While they would undoubtedly be better tow vehicles, I don't think either an Econoline E250 with the 5.4L or an older Yukon (or comparable full-size SUV) will fit in my garage with the Miata. The 4Runner is significantly narrower (~10 - 12") and shorter (~21 - 34"). In fact, a '99 4Runner 2WD is narrower than my S2000 (66.5" vs 68.9").

That option frees me up to take utility and towing out of the equation when looking for my next daily driver. It also takes a timeline off the table for replacing the S2000. For example, if I wanted to start towing to events in April and I planned on having a single dual-purpose commuting/towing vehicle, I would have to find one by then. With this scenario, I can pick up the 4Runner first and then either replace the S2000 with something I want to drive or keep it.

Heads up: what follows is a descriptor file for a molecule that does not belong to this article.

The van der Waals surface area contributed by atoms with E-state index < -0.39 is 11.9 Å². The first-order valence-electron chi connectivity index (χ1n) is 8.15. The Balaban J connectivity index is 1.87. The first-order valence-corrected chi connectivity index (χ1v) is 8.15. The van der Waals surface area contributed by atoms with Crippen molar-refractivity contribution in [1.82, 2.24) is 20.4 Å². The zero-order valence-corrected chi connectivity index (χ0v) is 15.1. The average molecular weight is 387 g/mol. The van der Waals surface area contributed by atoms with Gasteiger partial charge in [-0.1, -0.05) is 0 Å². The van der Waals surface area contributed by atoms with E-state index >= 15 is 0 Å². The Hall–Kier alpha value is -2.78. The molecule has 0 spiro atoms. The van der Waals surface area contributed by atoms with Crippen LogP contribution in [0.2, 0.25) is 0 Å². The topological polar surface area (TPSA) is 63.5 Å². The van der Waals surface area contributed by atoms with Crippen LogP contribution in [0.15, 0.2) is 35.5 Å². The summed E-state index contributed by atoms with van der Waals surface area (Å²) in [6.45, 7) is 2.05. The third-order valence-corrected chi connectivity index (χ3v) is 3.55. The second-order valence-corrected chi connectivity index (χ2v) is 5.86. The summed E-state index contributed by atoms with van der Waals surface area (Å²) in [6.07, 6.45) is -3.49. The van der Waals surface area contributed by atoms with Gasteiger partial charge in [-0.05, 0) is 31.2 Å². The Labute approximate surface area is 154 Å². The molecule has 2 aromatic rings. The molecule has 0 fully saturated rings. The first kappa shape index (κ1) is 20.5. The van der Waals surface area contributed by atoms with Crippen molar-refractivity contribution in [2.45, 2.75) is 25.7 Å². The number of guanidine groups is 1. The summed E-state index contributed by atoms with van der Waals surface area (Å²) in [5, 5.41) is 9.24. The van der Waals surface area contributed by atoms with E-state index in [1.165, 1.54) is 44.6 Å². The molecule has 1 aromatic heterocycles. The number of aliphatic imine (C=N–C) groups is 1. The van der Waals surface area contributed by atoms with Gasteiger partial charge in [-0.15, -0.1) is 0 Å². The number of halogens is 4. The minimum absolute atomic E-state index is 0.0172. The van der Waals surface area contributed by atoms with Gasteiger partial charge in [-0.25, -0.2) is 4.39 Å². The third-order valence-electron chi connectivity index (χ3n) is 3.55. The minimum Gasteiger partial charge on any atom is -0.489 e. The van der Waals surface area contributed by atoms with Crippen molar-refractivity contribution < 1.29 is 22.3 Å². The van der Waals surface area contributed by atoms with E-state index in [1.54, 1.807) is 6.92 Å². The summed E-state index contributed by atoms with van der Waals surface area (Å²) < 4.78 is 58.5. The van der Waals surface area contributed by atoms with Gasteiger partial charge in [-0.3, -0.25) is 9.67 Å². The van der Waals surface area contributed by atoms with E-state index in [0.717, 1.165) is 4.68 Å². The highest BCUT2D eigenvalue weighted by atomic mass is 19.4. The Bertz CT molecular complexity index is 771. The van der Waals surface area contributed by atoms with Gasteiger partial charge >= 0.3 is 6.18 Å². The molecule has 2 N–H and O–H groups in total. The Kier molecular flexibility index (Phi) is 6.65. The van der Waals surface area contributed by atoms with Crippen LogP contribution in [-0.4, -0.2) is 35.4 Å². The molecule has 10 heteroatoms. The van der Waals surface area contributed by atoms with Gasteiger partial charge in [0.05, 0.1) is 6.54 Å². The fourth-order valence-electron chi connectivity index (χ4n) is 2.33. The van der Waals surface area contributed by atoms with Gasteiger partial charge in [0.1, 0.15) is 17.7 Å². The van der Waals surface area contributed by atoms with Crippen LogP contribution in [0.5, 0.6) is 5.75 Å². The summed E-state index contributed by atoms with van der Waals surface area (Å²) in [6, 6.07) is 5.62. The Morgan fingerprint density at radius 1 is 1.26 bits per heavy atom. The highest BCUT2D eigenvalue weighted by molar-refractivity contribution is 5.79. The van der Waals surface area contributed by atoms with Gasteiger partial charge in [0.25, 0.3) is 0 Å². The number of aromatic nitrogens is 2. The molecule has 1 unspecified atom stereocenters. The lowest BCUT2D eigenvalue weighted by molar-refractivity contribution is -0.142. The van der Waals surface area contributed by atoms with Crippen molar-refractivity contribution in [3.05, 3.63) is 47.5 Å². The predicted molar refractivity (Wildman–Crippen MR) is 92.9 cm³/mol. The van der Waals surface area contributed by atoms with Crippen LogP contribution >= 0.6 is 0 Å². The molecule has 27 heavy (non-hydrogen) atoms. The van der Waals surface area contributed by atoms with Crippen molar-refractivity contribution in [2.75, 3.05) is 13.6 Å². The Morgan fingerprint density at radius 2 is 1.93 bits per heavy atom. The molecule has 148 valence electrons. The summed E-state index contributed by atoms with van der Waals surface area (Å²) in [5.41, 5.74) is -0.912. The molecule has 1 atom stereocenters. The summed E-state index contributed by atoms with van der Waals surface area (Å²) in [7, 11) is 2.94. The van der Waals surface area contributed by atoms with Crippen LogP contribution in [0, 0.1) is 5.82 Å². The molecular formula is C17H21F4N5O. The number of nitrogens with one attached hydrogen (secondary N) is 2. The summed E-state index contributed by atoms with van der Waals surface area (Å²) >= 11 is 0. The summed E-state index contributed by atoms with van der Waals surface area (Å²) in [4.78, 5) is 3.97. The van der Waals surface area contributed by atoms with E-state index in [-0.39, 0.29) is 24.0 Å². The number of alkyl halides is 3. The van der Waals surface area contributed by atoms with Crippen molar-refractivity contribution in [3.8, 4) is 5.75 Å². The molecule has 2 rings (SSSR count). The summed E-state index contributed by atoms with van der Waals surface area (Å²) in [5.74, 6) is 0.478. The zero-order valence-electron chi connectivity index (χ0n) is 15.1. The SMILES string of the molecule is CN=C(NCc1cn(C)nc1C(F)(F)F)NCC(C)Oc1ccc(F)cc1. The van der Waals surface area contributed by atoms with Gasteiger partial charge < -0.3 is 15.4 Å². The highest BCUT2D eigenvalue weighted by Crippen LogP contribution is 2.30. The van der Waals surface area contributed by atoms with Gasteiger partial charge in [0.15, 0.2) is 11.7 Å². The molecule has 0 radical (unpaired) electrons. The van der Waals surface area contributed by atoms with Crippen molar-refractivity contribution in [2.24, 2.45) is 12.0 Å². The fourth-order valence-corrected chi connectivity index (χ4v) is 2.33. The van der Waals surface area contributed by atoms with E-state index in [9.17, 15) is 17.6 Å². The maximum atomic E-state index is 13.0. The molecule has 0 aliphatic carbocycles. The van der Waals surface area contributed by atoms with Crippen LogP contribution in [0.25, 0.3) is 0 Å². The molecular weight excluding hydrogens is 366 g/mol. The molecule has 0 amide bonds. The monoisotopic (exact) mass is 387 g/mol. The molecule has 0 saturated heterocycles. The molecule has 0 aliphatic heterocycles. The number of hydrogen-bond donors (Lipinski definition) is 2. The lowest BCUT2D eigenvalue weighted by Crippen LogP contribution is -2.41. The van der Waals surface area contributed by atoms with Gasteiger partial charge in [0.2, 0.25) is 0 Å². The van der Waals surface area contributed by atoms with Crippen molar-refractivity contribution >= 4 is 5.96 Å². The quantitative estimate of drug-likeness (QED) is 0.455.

While not ideal, I think that combination is the best compromise for my particular set of circumstances.
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Old 03-05-2012, 12:43 PM   #57
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You might want to give Penske a call and check on trailer rental costs from them. I believe Hustler has said locally they are only $25 a day. Could be a good amount of savings over Uhaul if you can also get those prices.
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Old 03-05-2012, 01:45 PM   #58
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UHaul car trailers are very heavy.
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Old 03-05-2012, 02:32 PM   #59
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You might want to give Penske a call and check on trailer rental costs from them. I believe Hustler has said locally they are only $25 a day. Could be a good amount of savings over Uhaul if you can also get those prices.